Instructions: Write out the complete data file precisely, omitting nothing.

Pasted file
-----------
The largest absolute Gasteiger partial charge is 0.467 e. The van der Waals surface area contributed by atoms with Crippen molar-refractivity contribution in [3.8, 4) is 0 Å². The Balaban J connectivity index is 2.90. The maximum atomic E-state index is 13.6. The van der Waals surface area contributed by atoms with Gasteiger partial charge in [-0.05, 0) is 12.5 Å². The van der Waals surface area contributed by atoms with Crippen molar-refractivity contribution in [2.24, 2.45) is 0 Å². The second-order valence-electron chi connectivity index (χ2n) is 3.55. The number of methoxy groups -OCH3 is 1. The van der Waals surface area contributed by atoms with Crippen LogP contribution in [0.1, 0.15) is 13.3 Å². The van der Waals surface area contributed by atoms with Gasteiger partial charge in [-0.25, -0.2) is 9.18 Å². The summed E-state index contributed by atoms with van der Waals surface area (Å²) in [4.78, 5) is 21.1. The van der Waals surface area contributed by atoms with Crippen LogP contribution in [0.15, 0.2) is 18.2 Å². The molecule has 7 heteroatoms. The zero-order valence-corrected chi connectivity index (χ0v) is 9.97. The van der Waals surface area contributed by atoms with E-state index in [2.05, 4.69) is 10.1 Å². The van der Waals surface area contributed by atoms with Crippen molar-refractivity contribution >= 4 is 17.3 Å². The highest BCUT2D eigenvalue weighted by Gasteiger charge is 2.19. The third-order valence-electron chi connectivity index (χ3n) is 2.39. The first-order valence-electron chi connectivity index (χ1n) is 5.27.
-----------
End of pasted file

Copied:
The largest absolute Gasteiger partial charge is 0.467 e. The van der Waals surface area contributed by atoms with Crippen molar-refractivity contribution in [3.8, 4) is 0 Å². The Balaban J connectivity index is 2.90. The maximum atomic E-state index is 13.6. The van der Waals surface area contributed by atoms with Gasteiger partial charge in [-0.05, 0) is 12.5 Å². The van der Waals surface area contributed by atoms with Crippen molar-refractivity contribution in [2.24, 2.45) is 0 Å². The second-order valence-electron chi connectivity index (χ2n) is 3.55. The number of methoxy groups -OCH3 is 1. The van der Waals surface area contributed by atoms with Crippen LogP contribution in [0.1, 0.15) is 13.3 Å². The van der Waals surface area contributed by atoms with Gasteiger partial charge in [-0.25, -0.2) is 9.18 Å². The summed E-state index contributed by atoms with van der Waals surface area (Å²) in [4.78, 5) is 21.1. The van der Waals surface area contributed by atoms with Crippen LogP contribution in [0.15, 0.2) is 18.2 Å². The molecule has 7 heteroatoms. The zero-order valence-corrected chi connectivity index (χ0v) is 9.97. The van der Waals surface area contributed by atoms with E-state index in [2.05, 4.69) is 10.1 Å². The van der Waals surface area contributed by atoms with Crippen molar-refractivity contribution >= 4 is 17.3 Å². The highest BCUT2D eigenvalue weighted by Gasteiger charge is 2.19. The third-order valence-electron chi connectivity index (χ3n) is 2.39. The first-order valence-electron chi connectivity index (χ1n) is 5.27.